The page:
More data that shows we may already be in recession, and in line with the deceleration in bank lending:
Large downward revision to last month was larger than this month’s gain:
The construction spending report is often volatile and today’s results are an example. The headline is up a solid 0.5 percent in August but July’s decline, initially at 0.6 percent, has been downgraded sharply to minus 1.2 percent.
Spending on residential construction rose 0.4 percent but July’s initial increase has been cut in half to 0.2 percent. Yet there is standout August strength in multi-family spending which rose 0.9 percent but is still short of reversing July’s 1.2 percent decline. Single-family spending is constructive, at 0.3 and 0.4 percent gains the last 2 months. Home improvements are also positive, with gains of 0.5 and 0.3 percent.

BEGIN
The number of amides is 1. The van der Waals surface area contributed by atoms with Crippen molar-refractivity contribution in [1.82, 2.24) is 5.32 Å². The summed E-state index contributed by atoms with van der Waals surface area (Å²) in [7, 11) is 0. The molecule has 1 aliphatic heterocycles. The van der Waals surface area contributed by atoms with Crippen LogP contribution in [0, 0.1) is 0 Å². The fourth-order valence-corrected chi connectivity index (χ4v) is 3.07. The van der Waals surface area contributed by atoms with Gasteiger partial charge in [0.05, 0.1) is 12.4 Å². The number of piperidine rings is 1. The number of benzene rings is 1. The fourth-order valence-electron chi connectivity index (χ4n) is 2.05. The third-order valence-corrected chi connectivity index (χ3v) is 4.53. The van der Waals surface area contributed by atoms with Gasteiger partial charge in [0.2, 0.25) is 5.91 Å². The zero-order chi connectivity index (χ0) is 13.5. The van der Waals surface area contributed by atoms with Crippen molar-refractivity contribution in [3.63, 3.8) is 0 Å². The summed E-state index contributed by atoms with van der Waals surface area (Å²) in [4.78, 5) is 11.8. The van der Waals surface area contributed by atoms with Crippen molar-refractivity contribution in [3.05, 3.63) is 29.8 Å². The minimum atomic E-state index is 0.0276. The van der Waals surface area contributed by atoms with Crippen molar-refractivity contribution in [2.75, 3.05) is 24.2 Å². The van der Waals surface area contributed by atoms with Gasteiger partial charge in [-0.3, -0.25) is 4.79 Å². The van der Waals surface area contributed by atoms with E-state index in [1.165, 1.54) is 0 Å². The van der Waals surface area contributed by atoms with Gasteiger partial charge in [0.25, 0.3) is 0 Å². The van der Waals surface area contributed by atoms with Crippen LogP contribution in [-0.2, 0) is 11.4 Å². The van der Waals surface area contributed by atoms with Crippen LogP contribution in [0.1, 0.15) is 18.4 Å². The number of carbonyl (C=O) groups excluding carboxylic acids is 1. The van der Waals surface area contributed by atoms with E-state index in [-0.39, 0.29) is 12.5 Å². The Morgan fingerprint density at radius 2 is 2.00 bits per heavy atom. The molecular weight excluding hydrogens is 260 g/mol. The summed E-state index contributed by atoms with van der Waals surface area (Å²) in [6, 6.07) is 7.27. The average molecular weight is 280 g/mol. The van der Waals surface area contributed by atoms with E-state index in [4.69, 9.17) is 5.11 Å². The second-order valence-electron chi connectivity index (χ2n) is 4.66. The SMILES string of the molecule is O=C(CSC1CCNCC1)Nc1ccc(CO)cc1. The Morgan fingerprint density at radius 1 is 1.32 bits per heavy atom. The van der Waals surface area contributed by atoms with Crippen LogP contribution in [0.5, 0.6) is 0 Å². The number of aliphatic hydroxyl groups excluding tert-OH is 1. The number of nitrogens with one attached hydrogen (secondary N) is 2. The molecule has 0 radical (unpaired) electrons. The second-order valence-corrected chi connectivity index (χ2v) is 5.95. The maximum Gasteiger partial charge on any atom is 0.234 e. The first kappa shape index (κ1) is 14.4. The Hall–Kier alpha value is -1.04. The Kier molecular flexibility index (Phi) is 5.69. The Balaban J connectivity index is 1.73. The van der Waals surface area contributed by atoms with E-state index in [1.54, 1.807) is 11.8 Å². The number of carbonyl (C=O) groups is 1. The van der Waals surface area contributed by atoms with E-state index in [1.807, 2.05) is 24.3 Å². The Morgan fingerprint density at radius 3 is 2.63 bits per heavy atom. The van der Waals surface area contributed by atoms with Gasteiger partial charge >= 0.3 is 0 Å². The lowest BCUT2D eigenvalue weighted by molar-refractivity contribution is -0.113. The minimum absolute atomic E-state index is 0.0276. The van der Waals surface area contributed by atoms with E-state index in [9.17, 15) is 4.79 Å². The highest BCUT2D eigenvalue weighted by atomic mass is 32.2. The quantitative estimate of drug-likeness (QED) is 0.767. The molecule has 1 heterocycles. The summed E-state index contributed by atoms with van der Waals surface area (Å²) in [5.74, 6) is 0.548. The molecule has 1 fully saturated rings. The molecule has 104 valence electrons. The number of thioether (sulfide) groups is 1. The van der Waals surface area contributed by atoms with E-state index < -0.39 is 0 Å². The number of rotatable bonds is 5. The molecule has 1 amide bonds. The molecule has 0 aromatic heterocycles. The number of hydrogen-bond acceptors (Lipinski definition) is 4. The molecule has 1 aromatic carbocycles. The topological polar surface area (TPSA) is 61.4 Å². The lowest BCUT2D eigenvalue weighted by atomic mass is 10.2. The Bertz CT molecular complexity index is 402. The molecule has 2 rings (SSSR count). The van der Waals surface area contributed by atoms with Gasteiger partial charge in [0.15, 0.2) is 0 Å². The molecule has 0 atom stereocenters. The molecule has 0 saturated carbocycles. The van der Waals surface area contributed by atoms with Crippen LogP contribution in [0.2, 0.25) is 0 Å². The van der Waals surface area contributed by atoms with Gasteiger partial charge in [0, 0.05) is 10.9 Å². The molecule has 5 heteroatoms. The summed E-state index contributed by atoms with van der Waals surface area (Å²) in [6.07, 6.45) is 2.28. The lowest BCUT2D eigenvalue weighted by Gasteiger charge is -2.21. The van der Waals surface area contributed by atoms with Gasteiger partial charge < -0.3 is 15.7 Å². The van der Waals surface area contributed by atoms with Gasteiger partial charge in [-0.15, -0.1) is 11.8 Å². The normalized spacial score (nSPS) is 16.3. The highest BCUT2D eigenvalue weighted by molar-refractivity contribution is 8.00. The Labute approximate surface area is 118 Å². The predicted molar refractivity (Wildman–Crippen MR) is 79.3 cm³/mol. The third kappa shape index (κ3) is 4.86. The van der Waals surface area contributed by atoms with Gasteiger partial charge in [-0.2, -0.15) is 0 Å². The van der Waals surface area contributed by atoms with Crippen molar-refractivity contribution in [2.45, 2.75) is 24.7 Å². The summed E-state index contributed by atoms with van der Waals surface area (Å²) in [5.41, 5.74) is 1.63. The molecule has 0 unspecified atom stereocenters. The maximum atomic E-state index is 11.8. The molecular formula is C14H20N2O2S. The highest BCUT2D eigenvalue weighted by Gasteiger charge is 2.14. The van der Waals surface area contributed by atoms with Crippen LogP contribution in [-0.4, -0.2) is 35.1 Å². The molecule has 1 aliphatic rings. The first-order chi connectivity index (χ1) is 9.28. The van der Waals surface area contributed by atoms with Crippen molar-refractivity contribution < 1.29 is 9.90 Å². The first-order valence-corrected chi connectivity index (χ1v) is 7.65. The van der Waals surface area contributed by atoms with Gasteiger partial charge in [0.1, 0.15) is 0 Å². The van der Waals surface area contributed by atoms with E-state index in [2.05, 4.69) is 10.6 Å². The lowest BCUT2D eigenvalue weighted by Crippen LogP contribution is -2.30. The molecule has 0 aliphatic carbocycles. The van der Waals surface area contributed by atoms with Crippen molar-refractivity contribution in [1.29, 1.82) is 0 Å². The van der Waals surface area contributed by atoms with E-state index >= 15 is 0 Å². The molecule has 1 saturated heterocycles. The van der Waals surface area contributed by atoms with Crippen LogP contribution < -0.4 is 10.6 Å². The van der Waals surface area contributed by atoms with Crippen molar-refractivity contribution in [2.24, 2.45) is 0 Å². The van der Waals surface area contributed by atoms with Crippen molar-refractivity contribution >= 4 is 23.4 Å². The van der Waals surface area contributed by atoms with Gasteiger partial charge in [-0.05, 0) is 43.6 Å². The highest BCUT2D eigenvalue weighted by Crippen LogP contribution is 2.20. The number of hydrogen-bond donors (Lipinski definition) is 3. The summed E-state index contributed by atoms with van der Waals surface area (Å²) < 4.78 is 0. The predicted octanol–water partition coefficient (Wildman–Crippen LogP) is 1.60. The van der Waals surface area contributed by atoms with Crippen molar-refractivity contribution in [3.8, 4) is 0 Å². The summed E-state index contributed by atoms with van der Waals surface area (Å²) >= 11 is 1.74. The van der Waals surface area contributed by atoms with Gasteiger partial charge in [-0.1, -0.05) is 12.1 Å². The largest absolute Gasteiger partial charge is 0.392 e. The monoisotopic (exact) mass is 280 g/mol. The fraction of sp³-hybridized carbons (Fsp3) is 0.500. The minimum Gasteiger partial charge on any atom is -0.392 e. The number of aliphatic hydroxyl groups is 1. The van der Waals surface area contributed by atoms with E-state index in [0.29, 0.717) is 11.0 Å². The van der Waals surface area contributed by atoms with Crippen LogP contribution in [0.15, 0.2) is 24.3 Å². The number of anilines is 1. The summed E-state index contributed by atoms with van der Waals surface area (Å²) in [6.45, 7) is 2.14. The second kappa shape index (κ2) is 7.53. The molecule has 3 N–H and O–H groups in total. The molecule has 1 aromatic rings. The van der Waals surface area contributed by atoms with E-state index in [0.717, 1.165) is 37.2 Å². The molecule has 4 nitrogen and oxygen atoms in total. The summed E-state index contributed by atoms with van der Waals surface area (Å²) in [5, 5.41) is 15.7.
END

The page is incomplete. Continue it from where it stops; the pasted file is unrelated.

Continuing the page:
Turning to the nonresidential side, spending rose 0.5 percent but follows declines of 1.4 and 1.2 percent in the prior 2 months. Transportation is leading the way in this group, up 4.4 percent on the month and 17.6 percent on the year. Manufacturing is the laggard, down 4.3 percent in August for a yearly 20.8 percent decline.
Public building has been weak all year though educational building did rise 3.5 percent yet is still down 2.8 percent from a year ago. Federal spending fell 4.7 percent in the month for an 8.3 percent decline.
Overall construction spending shows only a 2.5 percent year-on-year rise despite a very favorable 11.6 percent increase in residential construction. Yet residential starts and permits have been uneven pointing to the risk of slowing in the months ahead.
Surveys like this have been looking reasonably firm for quite a while, even as the ‘hard data’ continues to soften: